ROSWELL, New Mexico (AP):
Extreme athlete Felix Baumgartner cancelled his planned death-defying 23-mile (37.01-kilometre) free fall yesterday because of high winds, the second time this week he was forced to postpone his quest to be the first supersonic skydiver.
The former military parachutist from Austria had planned to ride a pressurised capsule carried aloft by a 55-storey, ultra-thin helium balloon into the stratosphere and then jump in a specially designed suit.
But high winds led to the decision shortly after 11:30 a.m. to abort. Because the balloon is so delicate, it could only take flight if winds were two mph or below.
Baumgartner's team said he has a second balloon and intends to try again, possibly tomorrow.
The balloon had been scheduled to launch about 6:30 a.m. from a field near the airport in a flat dusty town that is best known for a rumoured 1947 UFO landing. But high winds kept the mission in question for hours.
When winds died down, Baumgartner, 43, suited up and entered the capsule and crews began filling the balloon. But the team's discovery it had lost one of two radios in the capsule and a problem with the capsule led to delays in the decision to begin filling the balloon, pushing the mission critically close to a noon cutoff for launch.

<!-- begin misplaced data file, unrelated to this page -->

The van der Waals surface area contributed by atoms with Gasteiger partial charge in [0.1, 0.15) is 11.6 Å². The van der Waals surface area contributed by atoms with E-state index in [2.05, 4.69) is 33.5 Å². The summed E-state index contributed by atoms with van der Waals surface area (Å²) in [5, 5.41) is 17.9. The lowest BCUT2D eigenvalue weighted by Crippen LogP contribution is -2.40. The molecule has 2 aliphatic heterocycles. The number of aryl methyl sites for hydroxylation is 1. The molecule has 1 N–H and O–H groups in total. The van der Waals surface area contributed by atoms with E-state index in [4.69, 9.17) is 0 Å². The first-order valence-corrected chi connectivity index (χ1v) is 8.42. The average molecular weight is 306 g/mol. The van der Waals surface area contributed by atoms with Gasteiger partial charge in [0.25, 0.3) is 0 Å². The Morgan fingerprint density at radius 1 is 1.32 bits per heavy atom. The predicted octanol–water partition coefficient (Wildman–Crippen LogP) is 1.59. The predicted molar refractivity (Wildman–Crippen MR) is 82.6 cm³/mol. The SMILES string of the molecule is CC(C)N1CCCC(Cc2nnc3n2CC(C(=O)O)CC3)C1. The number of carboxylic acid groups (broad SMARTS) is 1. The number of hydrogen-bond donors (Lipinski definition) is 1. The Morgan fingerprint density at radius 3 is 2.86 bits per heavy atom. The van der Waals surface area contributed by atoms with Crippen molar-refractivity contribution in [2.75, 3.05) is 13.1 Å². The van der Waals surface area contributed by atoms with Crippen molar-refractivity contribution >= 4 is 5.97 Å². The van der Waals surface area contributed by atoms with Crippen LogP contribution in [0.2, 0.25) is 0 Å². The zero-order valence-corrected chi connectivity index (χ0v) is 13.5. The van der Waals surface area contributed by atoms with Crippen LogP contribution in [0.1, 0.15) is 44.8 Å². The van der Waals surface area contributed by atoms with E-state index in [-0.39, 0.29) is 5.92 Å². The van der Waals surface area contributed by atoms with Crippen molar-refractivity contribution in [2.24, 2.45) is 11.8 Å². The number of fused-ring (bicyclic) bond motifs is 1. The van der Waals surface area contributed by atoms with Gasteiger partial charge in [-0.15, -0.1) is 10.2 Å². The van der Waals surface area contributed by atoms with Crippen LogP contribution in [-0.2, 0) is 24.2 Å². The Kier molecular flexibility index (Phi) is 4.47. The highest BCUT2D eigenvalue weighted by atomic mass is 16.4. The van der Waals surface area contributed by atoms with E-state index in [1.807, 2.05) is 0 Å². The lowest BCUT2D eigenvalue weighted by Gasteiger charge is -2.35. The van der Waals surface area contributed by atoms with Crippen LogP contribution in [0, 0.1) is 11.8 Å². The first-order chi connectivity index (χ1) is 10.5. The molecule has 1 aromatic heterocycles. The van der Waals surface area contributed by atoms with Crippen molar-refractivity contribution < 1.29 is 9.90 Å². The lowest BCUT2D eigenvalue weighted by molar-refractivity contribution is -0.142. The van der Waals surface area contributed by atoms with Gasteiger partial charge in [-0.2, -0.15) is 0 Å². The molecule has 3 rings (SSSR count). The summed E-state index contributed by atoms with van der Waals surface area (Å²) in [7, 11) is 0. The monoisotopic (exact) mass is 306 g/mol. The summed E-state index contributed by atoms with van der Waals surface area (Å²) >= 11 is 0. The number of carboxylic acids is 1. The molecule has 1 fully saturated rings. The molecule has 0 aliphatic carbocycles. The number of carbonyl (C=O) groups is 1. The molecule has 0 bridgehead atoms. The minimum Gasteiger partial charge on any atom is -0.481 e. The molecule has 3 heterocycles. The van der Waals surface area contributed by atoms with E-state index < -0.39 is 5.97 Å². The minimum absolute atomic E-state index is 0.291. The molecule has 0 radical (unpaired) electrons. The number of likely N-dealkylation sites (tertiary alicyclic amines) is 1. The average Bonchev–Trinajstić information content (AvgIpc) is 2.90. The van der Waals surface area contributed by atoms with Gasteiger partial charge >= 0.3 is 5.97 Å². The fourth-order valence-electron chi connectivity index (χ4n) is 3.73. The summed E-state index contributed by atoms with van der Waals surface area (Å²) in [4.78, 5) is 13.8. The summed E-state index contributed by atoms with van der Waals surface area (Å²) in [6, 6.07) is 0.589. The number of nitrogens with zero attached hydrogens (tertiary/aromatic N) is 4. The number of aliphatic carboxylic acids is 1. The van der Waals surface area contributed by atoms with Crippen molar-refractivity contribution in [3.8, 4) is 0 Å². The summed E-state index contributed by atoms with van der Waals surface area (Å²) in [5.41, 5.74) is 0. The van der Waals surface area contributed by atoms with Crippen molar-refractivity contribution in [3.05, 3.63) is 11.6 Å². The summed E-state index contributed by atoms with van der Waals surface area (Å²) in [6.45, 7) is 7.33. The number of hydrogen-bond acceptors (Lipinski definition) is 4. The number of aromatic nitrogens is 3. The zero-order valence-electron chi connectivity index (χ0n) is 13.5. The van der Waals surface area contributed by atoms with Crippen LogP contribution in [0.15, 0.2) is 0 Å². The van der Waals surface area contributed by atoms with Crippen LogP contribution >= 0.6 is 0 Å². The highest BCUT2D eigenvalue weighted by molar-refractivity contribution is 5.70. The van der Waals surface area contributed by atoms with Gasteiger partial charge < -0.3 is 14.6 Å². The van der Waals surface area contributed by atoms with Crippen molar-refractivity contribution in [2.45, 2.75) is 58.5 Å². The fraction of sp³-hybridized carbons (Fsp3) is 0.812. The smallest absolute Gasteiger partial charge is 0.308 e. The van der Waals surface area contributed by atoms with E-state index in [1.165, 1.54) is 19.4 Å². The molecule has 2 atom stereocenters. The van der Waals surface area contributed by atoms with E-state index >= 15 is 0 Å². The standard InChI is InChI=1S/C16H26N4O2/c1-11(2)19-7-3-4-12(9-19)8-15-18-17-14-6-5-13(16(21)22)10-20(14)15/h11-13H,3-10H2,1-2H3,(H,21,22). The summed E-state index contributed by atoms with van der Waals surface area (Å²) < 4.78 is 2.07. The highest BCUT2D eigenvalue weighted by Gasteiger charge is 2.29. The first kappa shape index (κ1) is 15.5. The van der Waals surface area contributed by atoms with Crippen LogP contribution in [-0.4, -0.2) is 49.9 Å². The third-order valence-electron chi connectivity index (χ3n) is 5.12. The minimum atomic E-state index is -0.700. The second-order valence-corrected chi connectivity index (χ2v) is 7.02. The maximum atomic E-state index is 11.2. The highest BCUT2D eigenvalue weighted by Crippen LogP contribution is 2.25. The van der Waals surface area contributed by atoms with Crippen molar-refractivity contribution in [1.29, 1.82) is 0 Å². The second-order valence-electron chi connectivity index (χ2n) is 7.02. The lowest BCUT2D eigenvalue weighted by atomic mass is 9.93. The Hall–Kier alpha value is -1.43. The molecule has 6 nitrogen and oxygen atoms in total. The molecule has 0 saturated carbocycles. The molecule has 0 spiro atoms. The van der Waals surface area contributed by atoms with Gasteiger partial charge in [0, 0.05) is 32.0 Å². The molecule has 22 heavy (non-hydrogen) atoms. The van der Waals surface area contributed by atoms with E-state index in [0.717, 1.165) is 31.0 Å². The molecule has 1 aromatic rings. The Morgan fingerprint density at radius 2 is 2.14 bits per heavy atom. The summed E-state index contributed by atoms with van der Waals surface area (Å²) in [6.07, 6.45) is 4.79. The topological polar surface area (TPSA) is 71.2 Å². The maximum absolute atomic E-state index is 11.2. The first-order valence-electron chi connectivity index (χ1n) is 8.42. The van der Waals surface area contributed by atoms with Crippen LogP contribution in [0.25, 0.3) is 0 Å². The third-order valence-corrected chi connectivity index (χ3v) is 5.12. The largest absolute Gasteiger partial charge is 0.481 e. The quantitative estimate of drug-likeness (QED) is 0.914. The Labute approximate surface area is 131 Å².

As the balloon was finally filling, a gust of 25 mph (40 kph) whipped it around and could have damaged its integrity, mission technical director Art Thompson said.
"Not knowing if the winds would continue or not, we made the decision to pull the plug," he said.
Mission meteorologist Don Day said, "it was just a situation where it took too long" and they lost their already pushed-back launch window.
After sitting fully suited up in his capsule for nearly 45 minutes, Baumgartner was shown on a live video feed leaving the capsule and departing the launch site in his Airstream trailer.
Baumgartner was to make a nearly three-hour ascent to 120,000 feet (36,576 metres), then take a bunny-style hop from the capsule into a near-vacuum where there is barely any oxygen to begin what was expected to be the fastest, farthest free fall from the highest-ever manned balloon.